Sphelar cells are the new 'power windows'
By Rick Martin
March 28, 2010
Developed by Kyosemi Corporation, Sphelar solar cells are one of the most intriguing solar solutions that we have seen in a while. On display at the recent PV Expo 2010 in Tokyo, these tiny spherical cells gave us a glimpse of how windows in buildings might be used to collect solar power in the not-so-distant future.
Sphelar cells are solidified silicon drops measuring 1.8 mm in diameter and are highly transparent, which is advantageous for a number of reasons. They can be embedded in glass to create a transparent solar cell window, capable of absorbing light from any direction or angle. Because both sides of the glass can collect light, this should translate into highly efficient energy harvesting.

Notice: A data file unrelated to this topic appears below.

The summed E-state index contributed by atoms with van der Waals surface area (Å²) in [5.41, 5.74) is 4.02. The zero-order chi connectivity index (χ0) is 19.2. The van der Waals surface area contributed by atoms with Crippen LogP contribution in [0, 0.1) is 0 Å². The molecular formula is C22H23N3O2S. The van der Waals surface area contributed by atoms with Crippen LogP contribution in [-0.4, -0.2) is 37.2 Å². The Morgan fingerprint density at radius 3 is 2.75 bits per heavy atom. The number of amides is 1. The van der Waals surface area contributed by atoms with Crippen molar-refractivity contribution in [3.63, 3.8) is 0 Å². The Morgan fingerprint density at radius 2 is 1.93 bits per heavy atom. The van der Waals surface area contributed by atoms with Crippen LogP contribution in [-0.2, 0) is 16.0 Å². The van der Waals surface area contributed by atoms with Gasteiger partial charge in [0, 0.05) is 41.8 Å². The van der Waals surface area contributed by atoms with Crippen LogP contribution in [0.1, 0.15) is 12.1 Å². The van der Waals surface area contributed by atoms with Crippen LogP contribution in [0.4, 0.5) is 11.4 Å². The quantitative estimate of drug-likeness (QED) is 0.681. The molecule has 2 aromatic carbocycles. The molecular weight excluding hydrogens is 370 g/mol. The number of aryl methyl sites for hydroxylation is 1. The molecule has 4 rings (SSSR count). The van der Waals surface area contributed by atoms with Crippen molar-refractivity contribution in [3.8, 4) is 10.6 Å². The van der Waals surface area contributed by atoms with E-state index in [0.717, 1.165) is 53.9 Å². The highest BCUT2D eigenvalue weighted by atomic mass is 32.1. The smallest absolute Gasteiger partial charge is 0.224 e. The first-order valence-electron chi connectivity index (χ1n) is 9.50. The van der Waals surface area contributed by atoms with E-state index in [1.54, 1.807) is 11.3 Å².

The cells can also be embedded in flexible surfaces, allowing for them to take on unusual shapes or be bent if necessary. The Sphelar Dome is one such example, designed to absorb more energy in the early morning and late evening unlike a flatter design.
Have we seen the last of roof-mounted solar panels? It's exciting to think that a day may come when these 'power windows' could be in buildings everywhere, integrated into existing structural designs.
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